74th Tata Steel Chess Tournament 2012 (3)
Carlsen leads Tata Steel after defeating Aronian in Round 3
Mark Crowther - Monday 16th January 2012
Magnus Carlsen defeated Levon Aronian in Round 3 of the Tata Steel tournament. Photo © Frits Agterdenbos. | http://www.chessvista.com
Magnus Carlsen leads the 74th Tata Steel A-Group tournament alone on 2.5/3 after defeating Levon Aronian. Carlsen played an interesting variation of the Queen's Gambit and got a big advantage after Aronian's attempt to solve his problems tactically backfired. However Carlsen almost let him off the hook on the run up to first time control and he had to work hard to try and win Bishop, Knight and Pawns vs Rook and Pawns that proved very tricky. In the end Carlsen's persistence paid off and he won in 68 moves. Teimour Radjabov had a fairly easy win against David Navara in spite of being critical of his own play he seemed to maintain the advantage straight from the opening to a win in 32 moves. Sergey Karjakin beat Anish Giri after the latter's dynamic f5 in the French backfired on him. Remaining games drawn. Tata Steel Facebook Page has photos and interviews and they also have a Twitter Account. Round 4 Tuesday 17th January 2012 12:30 GMT Topalov-Gashimov, Ivanchuk-Van Wely, Aronian-Kamsky, Caruana-Carlsen, Giri-Nakamura, Navara-Karjakin, Gelfand-Radjabov.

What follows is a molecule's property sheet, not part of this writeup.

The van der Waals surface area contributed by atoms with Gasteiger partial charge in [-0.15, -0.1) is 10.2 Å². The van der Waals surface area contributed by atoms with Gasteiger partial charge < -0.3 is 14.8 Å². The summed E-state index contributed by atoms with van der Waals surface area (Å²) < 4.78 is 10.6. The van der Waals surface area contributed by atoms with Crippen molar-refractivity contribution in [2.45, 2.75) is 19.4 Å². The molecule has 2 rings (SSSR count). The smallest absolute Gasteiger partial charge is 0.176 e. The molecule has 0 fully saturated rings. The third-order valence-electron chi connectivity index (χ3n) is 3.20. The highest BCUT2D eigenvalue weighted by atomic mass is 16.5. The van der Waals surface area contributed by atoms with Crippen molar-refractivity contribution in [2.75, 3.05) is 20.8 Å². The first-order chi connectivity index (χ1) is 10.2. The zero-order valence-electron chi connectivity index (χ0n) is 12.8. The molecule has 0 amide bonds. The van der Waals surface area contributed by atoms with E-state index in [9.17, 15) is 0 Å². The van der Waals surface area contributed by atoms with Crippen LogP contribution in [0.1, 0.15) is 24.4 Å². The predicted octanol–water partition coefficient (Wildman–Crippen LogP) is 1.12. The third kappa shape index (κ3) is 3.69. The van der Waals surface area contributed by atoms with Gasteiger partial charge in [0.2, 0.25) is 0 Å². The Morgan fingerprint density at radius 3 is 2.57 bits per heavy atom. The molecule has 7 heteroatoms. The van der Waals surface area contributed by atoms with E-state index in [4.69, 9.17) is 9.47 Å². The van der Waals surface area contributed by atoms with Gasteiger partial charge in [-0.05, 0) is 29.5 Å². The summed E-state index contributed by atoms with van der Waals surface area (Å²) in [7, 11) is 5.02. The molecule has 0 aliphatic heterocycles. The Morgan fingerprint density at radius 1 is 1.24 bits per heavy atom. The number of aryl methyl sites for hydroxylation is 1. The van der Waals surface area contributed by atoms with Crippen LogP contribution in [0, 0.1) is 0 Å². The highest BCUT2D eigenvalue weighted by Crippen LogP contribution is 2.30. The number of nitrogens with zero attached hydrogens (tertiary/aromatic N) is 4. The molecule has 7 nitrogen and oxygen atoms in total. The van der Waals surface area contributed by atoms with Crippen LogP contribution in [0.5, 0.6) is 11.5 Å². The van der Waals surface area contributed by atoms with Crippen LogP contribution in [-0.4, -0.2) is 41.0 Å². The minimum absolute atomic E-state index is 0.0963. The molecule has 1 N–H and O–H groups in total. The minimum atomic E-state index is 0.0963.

Magnus Carlsen 1-0 Levon Aronian
Magnus Carlsen against Levon Aronian. Photo © Frits Agterdenbos: http://www.chessvista.com